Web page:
Late-filed federal lawsuit could stop move of Confederate monume - WDRB 41 Louisville News

Late-filed federal lawsuit could stop move of Confederate monument

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Confederate Monument Confederate Monument
Brennan Callan Brennan Callan

LOUISVILLE, Ky. (WDRB) -- A Louisville historian went to federal court at closing time Friday in an attempt to stop movement of the Confederate monument near the University of Louisville. 

In a lawsuit, Brennan Callan asked a judge to stop the work to disassemble the monument, which was scheduled to begin Saturday morning.

It was not clear Friday night if a judge had issued an injunction.

"Our mayor is disobeying the law," Callan said.

Callan's federal lawsuit claims Louisville metro government doesn't own the memorial and that the non-profit University of Louisville Foundation cannot legally pay for moving it to Brandenburg, Ky. 

"The deeds will tell you the ownership, as well as (Kentucky Revised Statutes) 393, the estate laws, that this property is under the authority of the state treasurer," Callan said.

So, Callan argues it should stay put until the questions are answered.

"Every one of these people needs to be checking their fax machines and their emails in the morning to see that Judge Russell with the federal district court has made his ruling for an injunction," Callan said.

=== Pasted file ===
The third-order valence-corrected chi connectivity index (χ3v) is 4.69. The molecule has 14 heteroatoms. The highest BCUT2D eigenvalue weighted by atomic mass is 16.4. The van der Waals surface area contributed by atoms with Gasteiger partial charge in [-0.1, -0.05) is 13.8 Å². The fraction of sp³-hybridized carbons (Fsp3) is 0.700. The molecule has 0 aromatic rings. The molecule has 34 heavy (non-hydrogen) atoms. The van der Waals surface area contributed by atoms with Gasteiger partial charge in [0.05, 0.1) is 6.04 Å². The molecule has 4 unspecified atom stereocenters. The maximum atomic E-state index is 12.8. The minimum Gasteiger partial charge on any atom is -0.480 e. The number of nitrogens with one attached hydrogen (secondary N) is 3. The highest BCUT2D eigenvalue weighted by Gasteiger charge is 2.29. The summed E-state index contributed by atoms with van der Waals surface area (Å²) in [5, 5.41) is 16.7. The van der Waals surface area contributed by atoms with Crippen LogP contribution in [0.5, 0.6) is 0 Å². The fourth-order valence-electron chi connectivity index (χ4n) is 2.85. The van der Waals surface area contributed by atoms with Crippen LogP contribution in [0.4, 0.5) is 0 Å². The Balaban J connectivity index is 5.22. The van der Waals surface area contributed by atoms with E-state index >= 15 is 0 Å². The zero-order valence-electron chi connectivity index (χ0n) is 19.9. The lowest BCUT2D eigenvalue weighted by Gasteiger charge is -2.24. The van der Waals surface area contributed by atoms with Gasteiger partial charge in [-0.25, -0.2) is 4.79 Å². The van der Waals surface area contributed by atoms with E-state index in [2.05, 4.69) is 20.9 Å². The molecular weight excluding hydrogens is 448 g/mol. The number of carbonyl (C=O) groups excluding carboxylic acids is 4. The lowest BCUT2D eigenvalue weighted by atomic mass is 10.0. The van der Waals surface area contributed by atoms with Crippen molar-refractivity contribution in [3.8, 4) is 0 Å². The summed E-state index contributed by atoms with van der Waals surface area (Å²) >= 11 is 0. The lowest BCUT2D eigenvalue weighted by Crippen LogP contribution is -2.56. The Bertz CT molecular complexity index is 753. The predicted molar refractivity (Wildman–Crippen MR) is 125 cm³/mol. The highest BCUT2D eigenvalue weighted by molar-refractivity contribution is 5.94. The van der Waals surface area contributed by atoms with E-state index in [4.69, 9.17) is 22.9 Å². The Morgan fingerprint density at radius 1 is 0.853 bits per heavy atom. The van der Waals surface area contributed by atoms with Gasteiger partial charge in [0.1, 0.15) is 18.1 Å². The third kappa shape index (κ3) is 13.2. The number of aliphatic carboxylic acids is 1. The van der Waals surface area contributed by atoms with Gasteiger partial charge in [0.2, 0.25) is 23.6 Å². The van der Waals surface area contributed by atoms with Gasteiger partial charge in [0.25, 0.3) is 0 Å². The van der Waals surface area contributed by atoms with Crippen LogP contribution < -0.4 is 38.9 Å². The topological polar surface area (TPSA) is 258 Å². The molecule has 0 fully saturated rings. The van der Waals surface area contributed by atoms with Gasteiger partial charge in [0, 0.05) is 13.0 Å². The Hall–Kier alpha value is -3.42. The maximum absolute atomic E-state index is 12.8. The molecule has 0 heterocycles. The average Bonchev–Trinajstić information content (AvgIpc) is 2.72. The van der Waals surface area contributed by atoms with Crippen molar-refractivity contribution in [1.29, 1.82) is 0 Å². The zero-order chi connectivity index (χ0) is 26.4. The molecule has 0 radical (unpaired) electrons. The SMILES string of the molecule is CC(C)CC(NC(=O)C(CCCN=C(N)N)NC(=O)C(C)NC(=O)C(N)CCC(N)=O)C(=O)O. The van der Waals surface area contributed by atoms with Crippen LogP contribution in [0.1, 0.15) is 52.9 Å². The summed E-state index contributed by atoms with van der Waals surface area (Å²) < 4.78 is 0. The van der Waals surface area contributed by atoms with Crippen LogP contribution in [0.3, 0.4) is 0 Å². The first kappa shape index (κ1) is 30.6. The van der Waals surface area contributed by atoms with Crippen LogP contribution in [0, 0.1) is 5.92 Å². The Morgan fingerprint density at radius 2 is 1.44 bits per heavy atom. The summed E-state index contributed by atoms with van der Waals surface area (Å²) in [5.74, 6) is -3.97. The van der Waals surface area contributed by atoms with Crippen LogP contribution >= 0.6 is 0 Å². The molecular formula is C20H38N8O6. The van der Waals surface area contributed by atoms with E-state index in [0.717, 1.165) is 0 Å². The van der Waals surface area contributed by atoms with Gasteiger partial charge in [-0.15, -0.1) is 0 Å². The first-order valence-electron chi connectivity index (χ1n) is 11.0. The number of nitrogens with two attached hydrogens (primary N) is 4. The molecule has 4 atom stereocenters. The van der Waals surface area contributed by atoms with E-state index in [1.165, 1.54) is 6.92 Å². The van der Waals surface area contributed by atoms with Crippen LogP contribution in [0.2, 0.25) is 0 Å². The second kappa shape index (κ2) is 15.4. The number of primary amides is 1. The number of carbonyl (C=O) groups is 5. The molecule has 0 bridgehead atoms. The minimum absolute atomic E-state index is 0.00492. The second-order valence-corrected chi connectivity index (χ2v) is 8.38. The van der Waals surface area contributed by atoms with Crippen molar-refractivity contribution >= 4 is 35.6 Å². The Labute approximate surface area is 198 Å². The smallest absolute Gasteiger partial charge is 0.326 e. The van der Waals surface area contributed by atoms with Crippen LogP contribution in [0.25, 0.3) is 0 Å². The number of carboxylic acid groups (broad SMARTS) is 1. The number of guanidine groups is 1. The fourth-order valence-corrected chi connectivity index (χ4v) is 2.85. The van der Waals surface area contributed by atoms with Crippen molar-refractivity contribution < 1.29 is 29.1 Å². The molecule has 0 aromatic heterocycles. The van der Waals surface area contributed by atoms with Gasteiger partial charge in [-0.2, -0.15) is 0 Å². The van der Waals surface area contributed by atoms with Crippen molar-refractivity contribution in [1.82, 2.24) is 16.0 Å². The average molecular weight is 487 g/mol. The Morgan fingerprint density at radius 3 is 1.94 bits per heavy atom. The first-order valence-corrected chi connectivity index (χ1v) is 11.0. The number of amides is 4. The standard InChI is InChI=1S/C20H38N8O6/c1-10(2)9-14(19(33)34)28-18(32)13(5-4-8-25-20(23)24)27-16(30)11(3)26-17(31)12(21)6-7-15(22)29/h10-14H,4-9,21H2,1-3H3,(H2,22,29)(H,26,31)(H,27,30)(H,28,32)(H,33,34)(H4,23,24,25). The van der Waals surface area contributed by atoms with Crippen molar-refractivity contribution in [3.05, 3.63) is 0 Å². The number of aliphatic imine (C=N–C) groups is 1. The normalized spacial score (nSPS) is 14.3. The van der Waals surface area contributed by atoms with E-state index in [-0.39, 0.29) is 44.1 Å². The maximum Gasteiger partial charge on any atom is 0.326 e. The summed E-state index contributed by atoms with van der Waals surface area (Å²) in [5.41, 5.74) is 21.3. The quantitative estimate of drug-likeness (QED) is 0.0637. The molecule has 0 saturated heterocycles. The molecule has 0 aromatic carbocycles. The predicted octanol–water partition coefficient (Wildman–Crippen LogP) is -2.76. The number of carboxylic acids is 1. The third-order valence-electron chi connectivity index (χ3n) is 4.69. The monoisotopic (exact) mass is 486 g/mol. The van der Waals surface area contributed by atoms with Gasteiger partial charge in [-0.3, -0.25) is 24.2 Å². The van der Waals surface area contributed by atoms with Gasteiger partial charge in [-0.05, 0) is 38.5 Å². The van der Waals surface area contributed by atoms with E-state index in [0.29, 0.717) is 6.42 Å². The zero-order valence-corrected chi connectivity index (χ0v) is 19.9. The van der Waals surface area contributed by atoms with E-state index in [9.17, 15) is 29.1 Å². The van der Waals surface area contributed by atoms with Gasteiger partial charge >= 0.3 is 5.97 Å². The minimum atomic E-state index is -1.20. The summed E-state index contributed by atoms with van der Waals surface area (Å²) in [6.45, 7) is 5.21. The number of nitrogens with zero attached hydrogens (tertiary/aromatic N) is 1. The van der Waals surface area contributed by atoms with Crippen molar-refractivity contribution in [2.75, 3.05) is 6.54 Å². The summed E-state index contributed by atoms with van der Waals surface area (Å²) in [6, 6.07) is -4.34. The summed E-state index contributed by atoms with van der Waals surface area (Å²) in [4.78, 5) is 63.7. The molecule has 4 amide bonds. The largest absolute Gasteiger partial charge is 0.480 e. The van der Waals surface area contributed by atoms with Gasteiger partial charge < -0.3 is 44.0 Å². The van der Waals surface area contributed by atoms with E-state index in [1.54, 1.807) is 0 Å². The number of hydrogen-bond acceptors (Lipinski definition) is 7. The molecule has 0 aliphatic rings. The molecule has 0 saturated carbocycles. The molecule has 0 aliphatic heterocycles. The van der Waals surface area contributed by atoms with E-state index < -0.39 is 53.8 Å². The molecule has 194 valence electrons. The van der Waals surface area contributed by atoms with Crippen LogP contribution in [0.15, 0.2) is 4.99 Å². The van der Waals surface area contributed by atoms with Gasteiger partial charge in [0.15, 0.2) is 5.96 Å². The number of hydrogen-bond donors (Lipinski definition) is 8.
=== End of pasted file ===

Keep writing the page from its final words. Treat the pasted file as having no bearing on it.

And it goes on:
Chris Poynter, the spokesman for Mayor Greg Fischer, sais the city was not aware of the suit until WDRB News asked about it Friday night.

"The county attorney is checking on it," Poynter said.

If a judge has not issued an injunction, then the work to start the disassembly is scheduled to start at 9 a.m. Saturday, as announced earlier this month.

In June, a Jefferson Circuit Court judge dissolved a restraining order and ruled the city had the right to remove the stone obelisk. Plaintiffs in that suit made similar arguments about ownership and said it could be damaged if removed.

Callan's name may sound familiar. He's the man who spent time in federal prison for partly sinking the Belle of Louisville in 1997. 

Here's the lawsuit:

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Mayor of Brandenburg 'tickled' to receive Louisville's controversial Confederate monument

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